Mitigating Financial Risk in the Time of COVID-19 This workshop is a follow up to Future Harvest's Spring 2020 webinar during which Fajingbesi, a CPA and co-owner of Dodo Farms, helped farmers identify, plan for, and manage anticipated financial challenges on the horizon due to world events. Now, we will review how to identify strategies for dealing with potential loss of revenue as a result of closed channels, cost implications of additional safety procedures, and planning for uncertainties. Jenna Rodriguez participated in the spring training and will also share concrete examples of how she used these strategies during the 2020 season, and share any lessons learned to help with planning for the 2021 season. (Tope Fajingbesi, CPA; Jenna Rodriguez, Seafield Farm, VA)

TRACK3

Crop Production
Hand-Scale Cover Cropping Learn what cover crops are, how and when they grow, and which ones might work best for you. You don't need a tiller and Cindy Conner will show you how to manage them with only hand tools. Cover crops covered are cereal rye, wheat, oats, hairy vetch, winter peas, crimson clover, red clover, alfalfa, oilseed radish, cowpeas, and buckwheat. (Cindy Connor, Homeplace Earth, VA)

TRACK4

Environment, Community, & Policy

Feeding the Fight: Black Farms, Communities, and How CSA's Can Get Political Throughout American history, Black Americans have been forced to exhibit uncanny creativity and ingenuity merely to survive. Take the modern CSA, for instance. Community Supported Agriculture, something taken for granted as a feature of a food system for the wealthy and White, actually has origins in the Black Belt South among farmers navigating the economic stranglehold of the Jim Crow economy. This session will take you through that history and into the inner workings of a unique DC-based initiative called The Black Farm CSA, designed by Black food systems leaders Violet King and Zachari Curtis of Dreaming Out Loud. Hear how it started, the challenges they face, and what they think is the potential of CSA as a tool to organize communities against structural racism and toward transformative justice. (Violet King and Zachari Curtis, Dreaming Out Loud)

TRACK5

Grassfed:
Meat & Dairy

Lessons Learned From Adopting and Grazing Summer Annuals Growing annuals as forages can be costly. Choosing the most appropriate species, mixes, and methodology for establishment are crucially important in adaptive livestock systems. This workshop will highlight the good, bad, and ugly of what the American Farmland Trust's Sustainable Grazing Project taught us during the 2020 summer grazing season for calves, backgrounded on summer annuals and improved grazing practices. We'll discuss adapting existing infrastructure, temporary systems for more intensive management, and the economics of grazing summer annuals versus perennial cool season grasses. (Jacob Gilley, American Farmland Trust, Sustainable Grazing Project, VA)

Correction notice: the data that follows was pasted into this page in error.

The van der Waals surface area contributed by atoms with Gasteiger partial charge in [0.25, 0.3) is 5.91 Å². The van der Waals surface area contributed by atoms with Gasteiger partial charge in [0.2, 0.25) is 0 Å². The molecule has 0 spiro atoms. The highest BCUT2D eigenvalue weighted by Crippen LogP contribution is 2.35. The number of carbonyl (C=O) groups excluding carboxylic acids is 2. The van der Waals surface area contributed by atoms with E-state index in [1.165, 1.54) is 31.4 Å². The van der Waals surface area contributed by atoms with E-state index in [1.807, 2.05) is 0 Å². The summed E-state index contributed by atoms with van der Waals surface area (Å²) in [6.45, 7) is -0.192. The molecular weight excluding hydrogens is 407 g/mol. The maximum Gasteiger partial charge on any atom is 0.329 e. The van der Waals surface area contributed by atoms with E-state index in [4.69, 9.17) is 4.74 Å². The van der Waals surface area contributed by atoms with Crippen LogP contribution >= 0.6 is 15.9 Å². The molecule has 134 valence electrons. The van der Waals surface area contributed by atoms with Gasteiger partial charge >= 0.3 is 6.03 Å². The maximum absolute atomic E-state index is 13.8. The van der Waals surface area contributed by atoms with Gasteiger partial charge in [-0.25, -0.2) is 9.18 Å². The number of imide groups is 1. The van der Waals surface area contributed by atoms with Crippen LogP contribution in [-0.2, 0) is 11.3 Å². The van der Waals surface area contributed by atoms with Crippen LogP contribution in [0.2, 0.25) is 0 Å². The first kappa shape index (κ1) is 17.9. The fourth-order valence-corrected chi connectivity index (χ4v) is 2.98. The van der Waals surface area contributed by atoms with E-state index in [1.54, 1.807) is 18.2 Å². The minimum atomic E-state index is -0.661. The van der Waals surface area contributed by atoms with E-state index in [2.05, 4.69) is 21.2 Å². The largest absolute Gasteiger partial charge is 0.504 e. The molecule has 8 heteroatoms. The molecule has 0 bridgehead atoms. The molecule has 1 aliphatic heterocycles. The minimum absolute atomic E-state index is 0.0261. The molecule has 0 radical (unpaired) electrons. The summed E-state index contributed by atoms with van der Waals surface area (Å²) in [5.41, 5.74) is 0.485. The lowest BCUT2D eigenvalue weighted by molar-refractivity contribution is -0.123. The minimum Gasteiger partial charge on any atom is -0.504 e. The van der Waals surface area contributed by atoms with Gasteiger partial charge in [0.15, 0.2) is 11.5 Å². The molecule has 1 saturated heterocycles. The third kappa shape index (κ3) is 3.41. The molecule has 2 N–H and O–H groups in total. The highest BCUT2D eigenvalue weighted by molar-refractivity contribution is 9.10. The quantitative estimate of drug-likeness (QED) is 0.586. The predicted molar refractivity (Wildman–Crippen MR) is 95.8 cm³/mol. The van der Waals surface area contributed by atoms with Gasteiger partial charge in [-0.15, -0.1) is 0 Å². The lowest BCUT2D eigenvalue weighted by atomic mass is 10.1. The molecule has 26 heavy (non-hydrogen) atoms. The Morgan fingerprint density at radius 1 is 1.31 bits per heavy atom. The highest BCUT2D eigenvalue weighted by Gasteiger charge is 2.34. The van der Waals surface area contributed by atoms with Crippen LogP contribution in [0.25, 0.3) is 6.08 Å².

TRACK6

Regenerative Agriculture

Healthy Soil for Plant and Planet Small, diversified farms in the mid-Atlantic region have fed us throughout our brief history - and their numbers are growing. Joint Brent Wills as we discuss how farmers are using regenerative practices and actually building soil, providing myriad ecosystem benefits for us all, from better rainfall infiltration and reduced erosion to increasing soil carbon, mitigating many of the climate-altering methods practiced today, and all while producing foods that are healthy for us and for our communities. In this workshop, Brent will speak to the specific parameters and management techniques of biological and regenerative methods that farmers are using to get those benefits on farm while enhancing the overall ecosystem health of their communities. (Brent Wills, Wills Soil & Stream, VA)

 

Saturday, January 16th: Farmer-to Farmer Roundtables and Clinics

2:00 pm - 2:45 pm

 

 

Yoga As Part of Farmer Self Care We all know that taking care of ourselves is important, but do we take time each day to put that into practice? Join this virtual session and make today be one of hopefully many.

 

 
Clinic with Farm Consultant Ellen Polishuk This small group clinic is a unique opportunity to get some of your questions answered by retired farmer now farm consultant Ellen Polishuk. The clinic is intended as a follow up to the preceding workshop, "Scale Up or Scale Down?" Space is limited. If you are unable to get into one of the scheduled meetings, you can visit Ellen's exhibitor profile to schedule a consultation with her in the season ahead. (Ellen Polishuk, Plant to Profit

 

 

How Much Should I Be Spending on Labor, Insurance, and Infrastructure? There are a lot of resources to help create business plans and enterprise budgets, but sometimes a spreadsheet doesn't give us all the answers. Are you curious to know how your expenses compare to other farms of similar size? Join Meredith Epstein of UMD's Institute of Applied Agriculture for a facilitated chat about the cost of staff, buildings, insurance, and more. (Meredith Epstein, University of Maryland, IAA